Five good reasons to attend the Rotary Alumni Celebration
Top: RI President-elect Ray Klinginsmith (1961-62 Ambassadorial Scholar, USA to South Africa) addresses the 2009 Rotary Alumni Celebration in Birmingham, England. Bottom: Alumni from India enjoy networking at the 2009 alumni celebration in Birmingham. From left: Past District Governor Sarat Babu Chilukuri (2004-05 GSE team leader to Korea), Past District Governor K. Soma Sundera Sai (1980-81 GSE team leader to USA), Past District Governor Sam Movva (1993-94 GSE team leader to Canada, USA), and Past District Governor Gulam Vahanvaty (1977-78 GSE team member to USA). Rotary Images
Past Rotary Ambassadorial Scholars, Rotary Peace Fellows, and Group Study Exchange participants enjoy getting together at the annual Rotary Alumni Celebration for a variety of reasons. Here are the top five from those who attended the 2008 and 2009 events.
The Rotary Alumni Celebration offers an unparalleled opportunity to connect with other Rotary alumni and learn about their work in the world. "We want to stay in touch and keep international relations going to further peace and world understanding," says Jürgen Wente, a member of the Rotary Club of München-Land, Germany, and 1983-84 Ambassadorial Scholar to the United States.
It's also an opportunity to meet Rotarians from around the world. Wente notes that during the 2008 celebration in Los Angeles, members of the Rotary Club of Manhattan Beach, California, graciously provided homestays for 20 alumni from Germany.
The keynote address is always a highlight of the celebration, says Gulam Vahanvaty, a member of the Rotary Club of Mumbai Downtown, Maharashtra, India, and 1977-78 GSE team member to the United States.
The keynote speaker at the 2009 Rotary Alumni Celebration in Birmingham, England, was former World Bank executive and former Ambassadorial Scholar Jean-François Rischard, author of High Noon: 20 Global Problems and 20 Years to Solve Them . Following Rischard’s talk, panel discussions focused on key global problems and possible solutions.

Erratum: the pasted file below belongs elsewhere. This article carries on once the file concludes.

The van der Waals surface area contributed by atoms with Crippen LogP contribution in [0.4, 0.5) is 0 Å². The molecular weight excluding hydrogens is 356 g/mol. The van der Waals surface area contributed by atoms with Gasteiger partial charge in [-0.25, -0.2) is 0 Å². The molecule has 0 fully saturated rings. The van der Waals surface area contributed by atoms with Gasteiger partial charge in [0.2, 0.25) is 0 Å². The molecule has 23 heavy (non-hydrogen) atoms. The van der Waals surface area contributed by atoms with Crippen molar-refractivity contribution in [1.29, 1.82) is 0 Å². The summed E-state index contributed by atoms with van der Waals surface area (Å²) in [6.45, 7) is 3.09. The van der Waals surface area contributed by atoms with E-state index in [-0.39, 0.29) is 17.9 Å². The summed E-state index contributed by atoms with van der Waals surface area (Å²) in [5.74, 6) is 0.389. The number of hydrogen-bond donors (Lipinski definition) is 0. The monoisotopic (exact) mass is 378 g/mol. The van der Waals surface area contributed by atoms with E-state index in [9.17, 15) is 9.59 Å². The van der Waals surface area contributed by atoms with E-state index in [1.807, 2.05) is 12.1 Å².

"I came away feeling quite exhilarated at the opportunities that Rotary and Rotarians have to make a real difference in solving some of the world’s most intractable problems," says Peter Kyle, a member of the Rotary Club of Capitol Hill (Washington, D.C.) and 1973-74 Ambassadorial Scholar from New Zealand to the United States.
The RI Convention, which takes place just after the alumni celebration, offers exciting speakers, the House of Friendship, and social events. Keynote speakers at the 2010 RI Convention include Greg Mortenson, author of the international bestseller Three Cups of Tea , and Jo Luck, president and CEO of Heifer International.
"The Rotary Foundation invested in you, and this is an opportunity to learn about the many other programs and priorities of Rotary," says Past RI Director Ken Morgan, member of a 1977-78 GSE team from the United States to Denmark. "And the Montréal celebration will be a great event."
Similarly, the alumni celebration and alumni presence at the RI Convention remind Rotarians of the work being done by alumni, which reinforces the value of Rotary’s educational programs.
"The alumni celebration is an opportunity to provide Rotary leaders from around the world a focus on the importance of alumni," Morgan says.
Networking, speakers, and panel discussions are all among the key reasons to attend, says Johanna Schubert, president of the Rotary Foundation Alumni Deutschland (2005-06 Ambassadorial Scholar, Germany to Wales). But one of the best things about the alumni celebration, she says, is that "it's simply a lot of fun."
Others agree. "Once you have experienced the buzz of a Rotary convention and the alumni celebration, you will want to be associated with this extraordinary organization for the rest of your life," Kyle says.
Written for Reconnections